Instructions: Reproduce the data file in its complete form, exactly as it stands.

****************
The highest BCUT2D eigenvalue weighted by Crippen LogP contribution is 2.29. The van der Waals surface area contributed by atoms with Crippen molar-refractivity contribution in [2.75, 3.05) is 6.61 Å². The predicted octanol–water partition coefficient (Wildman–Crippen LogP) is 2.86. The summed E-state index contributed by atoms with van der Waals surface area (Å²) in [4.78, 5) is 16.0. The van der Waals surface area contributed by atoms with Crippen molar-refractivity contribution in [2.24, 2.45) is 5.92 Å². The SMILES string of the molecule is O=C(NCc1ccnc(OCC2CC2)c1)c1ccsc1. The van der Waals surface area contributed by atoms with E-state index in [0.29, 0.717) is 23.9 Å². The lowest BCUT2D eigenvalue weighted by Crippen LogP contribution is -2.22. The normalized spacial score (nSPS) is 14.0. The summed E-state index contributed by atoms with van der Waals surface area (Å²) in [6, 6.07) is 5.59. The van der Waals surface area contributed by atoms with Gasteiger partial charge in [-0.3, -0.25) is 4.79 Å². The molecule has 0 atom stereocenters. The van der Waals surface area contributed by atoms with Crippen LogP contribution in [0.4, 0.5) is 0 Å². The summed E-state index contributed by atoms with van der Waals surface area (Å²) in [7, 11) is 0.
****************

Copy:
The highest BCUT2D eigenvalue weighted by Crippen LogP contribution is 2.29. The van der Waals surface area contributed by atoms with Crippen molar-refractivity contribution in [2.75, 3.05) is 6.61 Å². The predicted octanol–water partition coefficient (Wildman–Crippen LogP) is 2.86. The summed E-state index contributed by atoms with van der Waals surface area (Å²) in [4.78, 5) is 16.0. The van der Waals surface area contributed by atoms with Crippen molar-refractivity contribution in [2.24, 2.45) is 5.92 Å². The SMILES string of the molecule is O=C(NCc1ccnc(OCC2CC2)c1)c1ccsc1. The van der Waals surface area contributed by atoms with E-state index in [0.29, 0.717) is 23.9 Å². The lowest BCUT2D eigenvalue weighted by Crippen LogP contribution is -2.22. The normalized spacial score (nSPS) is 14.0. The summed E-state index contributed by atoms with van der Waals surface area (Å²) in [6, 6.07) is 5.59. The van der Waals surface area contributed by atoms with Gasteiger partial charge in [-0.3, -0.25) is 4.79 Å². The molecule has 0 atom stereocenters. The van der Waals surface area contributed by atoms with Crippen LogP contribution in [0.4, 0.5) is 0 Å². The summed E-state index contributed by atoms with van der Waals surface area (Å²) in [7, 11) is 0.